That leaves the public. The decidedly older crowd seemed to be outraged at today’s lack of outrage. These are folks who lived though and were appalled by images of Vietnam beamed to their television sets, who watched Nixon get dismantled for white-collar crimes. Where is that today? As Mayer said, “The public has been much quieter than in Watergate -- those hearings were broadcast all day on television and people talked about it constantly.” Perhaps if Congress’ questioned Dick Cheney, or David Addington, or John Yoo while they danced with some stars, people would be more informed? “Torture is not an issue about being a Democrat or Republican, it’s an issue about American ideas,” she said. “But in shows like 24, people think that torture will somehow save you.”
The people that will save you, she said, are the heroes of this scandal. Several Justice Department attorneys, Army generals, and FBI agents, with both Democrat and Republican ideals, spoke out about torture and were ultimately silenced, fired, or, as she says, possibly threatened with bodily harm.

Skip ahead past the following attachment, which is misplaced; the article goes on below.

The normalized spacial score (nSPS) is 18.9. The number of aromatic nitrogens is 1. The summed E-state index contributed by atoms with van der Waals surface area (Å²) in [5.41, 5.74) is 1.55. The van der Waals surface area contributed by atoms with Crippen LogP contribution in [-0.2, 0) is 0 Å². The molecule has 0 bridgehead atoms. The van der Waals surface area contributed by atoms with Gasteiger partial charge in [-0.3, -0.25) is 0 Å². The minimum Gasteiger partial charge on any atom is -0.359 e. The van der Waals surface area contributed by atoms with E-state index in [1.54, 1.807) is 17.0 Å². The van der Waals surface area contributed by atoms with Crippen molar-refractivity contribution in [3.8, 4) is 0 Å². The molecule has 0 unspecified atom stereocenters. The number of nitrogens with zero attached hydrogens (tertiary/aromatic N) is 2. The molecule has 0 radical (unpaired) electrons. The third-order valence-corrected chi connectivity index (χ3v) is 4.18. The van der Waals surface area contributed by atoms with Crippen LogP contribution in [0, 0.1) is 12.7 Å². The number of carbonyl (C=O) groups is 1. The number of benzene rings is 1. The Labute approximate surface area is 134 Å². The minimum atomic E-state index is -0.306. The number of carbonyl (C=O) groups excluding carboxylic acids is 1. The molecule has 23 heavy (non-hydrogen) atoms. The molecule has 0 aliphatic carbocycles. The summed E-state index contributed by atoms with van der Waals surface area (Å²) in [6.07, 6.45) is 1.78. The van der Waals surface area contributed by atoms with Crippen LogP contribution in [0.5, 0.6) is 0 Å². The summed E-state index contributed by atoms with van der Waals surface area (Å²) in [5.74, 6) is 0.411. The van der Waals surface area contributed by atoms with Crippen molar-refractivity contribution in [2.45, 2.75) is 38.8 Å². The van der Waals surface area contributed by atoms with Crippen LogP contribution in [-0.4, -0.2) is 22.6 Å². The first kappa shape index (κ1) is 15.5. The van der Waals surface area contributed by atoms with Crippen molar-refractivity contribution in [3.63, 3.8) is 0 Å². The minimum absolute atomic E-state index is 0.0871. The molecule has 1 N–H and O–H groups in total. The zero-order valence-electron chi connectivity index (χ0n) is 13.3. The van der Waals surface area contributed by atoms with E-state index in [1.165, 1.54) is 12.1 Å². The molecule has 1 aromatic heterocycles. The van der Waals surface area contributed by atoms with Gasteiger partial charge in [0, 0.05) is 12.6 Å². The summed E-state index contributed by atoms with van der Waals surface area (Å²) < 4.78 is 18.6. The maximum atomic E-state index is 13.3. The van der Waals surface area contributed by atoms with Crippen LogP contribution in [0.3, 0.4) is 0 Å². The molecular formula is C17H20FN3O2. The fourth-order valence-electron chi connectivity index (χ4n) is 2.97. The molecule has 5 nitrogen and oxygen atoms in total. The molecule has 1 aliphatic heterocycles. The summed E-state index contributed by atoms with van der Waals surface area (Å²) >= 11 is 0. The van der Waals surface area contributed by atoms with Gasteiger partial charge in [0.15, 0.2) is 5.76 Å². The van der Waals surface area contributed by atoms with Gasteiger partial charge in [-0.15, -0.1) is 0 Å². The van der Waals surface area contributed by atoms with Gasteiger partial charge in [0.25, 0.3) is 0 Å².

There was a feeling from Mayer, though, that even if she wrote another six books before Bush left office, it still wouldn’t change much right now. It’s essentially the fear that the The Dark Side won’t be used today as evidence of the president’s misgivings, but will instead be used years down the road as a key document in a graduate school thesis on America’s dark years as torturers. It’s the resignation that that it will be the history books, not a current groundswell of collective outrage, that will be left to fully judge Bush, Cheney, and the War Council. But hopefully, that won’t be the case. Already, she said, we should be looking to the next occupant of the White House as a “potential turning point,” if, that is, the next president is willing to “open the books” and give the public a better picture of what, exactly, has been happening for the past eight years.
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Roll ‘em up
Disclaimer: I like sushi. Strike that. I love sushi. I’m pretty sure that’s all I ate during the four years I was in college and worked at Whole Foods. So when I saw Sushi Go Round, it was pretty much impossible to play without drooling. Does anyone know how to dry out a keyboard?